• What challenges does the organization face when collecting feedback?

    It is difficult to get the people we serve to respond to requests for feedback, We don’t have the right technology to collect and aggregate feedback efficiently, It is difficult to get honest feedback from the people we serve

Financials

Guanlan Scholarship Foundation, Inc
Fiscal year: Jan 01 - Dec 31

Revenue vs. expenses:  breakdown

SOURCE: IRS Form 990 info
NET GAIN/LOSS:    in 
Note: When component data are not available, the graph displays the total Revenue and/or Expense values.

Liquidity in 2015 info

SOURCE: IRS Form 990

Average of 0.00 over 3 years

Months of cash in 2015 info

SOURCE: IRS Form 990

Average of 3.5 over 3 years

Fringe rate in 2015 info

SOURCE: IRS Form 990

%

Average of 0% over 3 years

Funding sources info

Source: IRS Form 990

Assets & liabilities info

Source: IRS Form 990

Financial data

SOURCE: IRS Form 990

Guanlan Scholarship Foundation, Inc

Revenue & expenses

Fiscal Year: Jan 01 - Dec 31

SOURCE: IRS Form 990 info

Fiscal year ending: cloud_download Download Data

Guanlan Scholarship Foundation, Inc

Balance sheet

Fiscal Year: Jan 01 - Dec 31

SOURCE: IRS Form 990 info

The balance sheet gives a snapshot of the financial health of an organization at a particular point in time. An organization's total assets should generally exceed its total liabilities, or it cannot survive long, but the types of assets and liabilities must also be considered. For instance, an organization's current assets (cash, receivables, securities, etc.) should be sufficient to cover its current liabilities (payables, deferred revenue, current year loan, and note payments). Otherwise, the organization may face solvency problems. On the other hand, an organization whose cash and equivalents greatly exceed its current liabilities might not be putting its money to best use.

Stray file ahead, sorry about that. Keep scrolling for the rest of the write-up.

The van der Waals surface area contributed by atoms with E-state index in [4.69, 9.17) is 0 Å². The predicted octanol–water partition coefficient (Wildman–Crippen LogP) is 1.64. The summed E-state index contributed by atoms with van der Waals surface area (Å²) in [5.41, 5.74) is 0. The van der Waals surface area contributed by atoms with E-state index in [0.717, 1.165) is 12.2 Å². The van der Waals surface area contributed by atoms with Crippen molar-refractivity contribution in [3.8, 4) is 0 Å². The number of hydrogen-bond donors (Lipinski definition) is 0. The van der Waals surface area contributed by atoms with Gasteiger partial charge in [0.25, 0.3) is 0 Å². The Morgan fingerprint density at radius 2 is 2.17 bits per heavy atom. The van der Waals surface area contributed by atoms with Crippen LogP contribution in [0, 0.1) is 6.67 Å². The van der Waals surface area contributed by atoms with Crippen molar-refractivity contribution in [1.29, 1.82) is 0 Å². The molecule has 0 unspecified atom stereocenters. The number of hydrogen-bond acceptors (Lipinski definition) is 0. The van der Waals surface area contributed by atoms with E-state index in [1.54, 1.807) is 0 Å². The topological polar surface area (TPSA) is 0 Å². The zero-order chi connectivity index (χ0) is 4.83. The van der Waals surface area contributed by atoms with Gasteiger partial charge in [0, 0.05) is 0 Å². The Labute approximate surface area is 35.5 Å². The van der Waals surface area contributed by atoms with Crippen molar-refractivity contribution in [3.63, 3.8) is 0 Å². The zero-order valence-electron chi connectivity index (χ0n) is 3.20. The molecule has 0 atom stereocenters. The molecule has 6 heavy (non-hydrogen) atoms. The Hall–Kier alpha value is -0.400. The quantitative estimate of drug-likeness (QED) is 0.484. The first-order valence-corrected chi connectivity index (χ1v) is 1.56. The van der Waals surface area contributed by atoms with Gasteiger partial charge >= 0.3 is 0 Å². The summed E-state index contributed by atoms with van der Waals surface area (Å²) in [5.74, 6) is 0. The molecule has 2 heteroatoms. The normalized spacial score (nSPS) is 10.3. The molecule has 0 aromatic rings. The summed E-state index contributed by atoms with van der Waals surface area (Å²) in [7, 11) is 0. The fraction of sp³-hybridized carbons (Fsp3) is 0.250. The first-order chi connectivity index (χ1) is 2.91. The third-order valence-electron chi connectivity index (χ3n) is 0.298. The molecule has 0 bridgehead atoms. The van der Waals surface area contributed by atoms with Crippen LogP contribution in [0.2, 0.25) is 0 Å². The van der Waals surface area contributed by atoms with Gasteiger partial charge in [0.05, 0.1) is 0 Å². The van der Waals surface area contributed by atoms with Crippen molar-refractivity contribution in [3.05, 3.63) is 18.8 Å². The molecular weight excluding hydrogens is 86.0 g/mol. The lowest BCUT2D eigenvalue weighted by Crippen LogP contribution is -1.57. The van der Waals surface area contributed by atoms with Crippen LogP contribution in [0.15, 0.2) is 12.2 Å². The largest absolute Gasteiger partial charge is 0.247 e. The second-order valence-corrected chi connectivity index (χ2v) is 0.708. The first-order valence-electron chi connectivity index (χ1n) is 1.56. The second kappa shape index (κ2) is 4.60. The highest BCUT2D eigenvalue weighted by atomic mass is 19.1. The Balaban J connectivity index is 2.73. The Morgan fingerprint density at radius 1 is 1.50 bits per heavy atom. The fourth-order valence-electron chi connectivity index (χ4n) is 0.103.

Fiscal year ending: cloud_download Download Data

Guanlan Scholarship Foundation, Inc

Financial trends analysis Glossary & formula definitions

Fiscal Year: Jan 01 - Dec 31

SOURCE: IRS Form 990 info

This snapshot of Guanlan Scholarship Foundation, Inc’s financial trends applies Nonprofit Finance Fund® analysis to data hosted by GuideStar. While it highlights the data that matter most, remember that context is key – numbers only tell part of any story.

Created in partnership with

Business model indicators

Profitability info 2013
Unrestricted surplus (deficit) before depreciation $2,207
As % of expenses 52.0%
Unrestricted surplus (deficit) after depreciation $2,207
As % of expenses 52.0%
Revenue composition info
Total revenue (unrestricted & restricted) $6,453
Total revenue, % change over prior year 0.0%
Program services revenue 0.0%
Membership dues 0.0%
Investment income 0.0%
Government grants 0.0%
All other grants and contributions 100.0%
Other revenue 0.0%
Expense composition info
Total expenses before depreciation $4,247
Total expenses, % change over prior year 0.0%
Personnel 0.0%
Professional fees 0.0%
Occupancy 0.0%
Interest 0.0%
Pass-through 98.9%
All other expenses 2.2%
Full cost components (estimated) info 2013
Total expenses (after depreciation) $4,247
One month of savings $354
Debt principal payment $0
Fixed asset additions $0
Total full costs (estimated) $4,601

Capital structure indicators

Liquidity info 2013
Months of cash 10.4
Months of cash and investments 10.4
Months of estimated liquid unrestricted net assets 10.4
Balance sheet composition info 2013
Cash $3,679
Investments $0
Receivables $0
Gross land, buildings, equipment (LBE) $0
Accumulated depreciation (as a % of LBE) 0.0%
Liabilities (as a % of assets) 0.0%
Unrestricted net assets $0
Temporarily restricted net assets $0
Permanently restricted net assets $0
Total restricted net assets $0
Total net assets $3,679

Key data checks

Key data checks info 2013
Material data errors Yes

Operations

The people, governance practices, and partners that make the organization tick.

Documents
Letter of Determination is not available for this organization
Form 1023/1024 is not available for this organization

president

Dr. Vilma Seeberg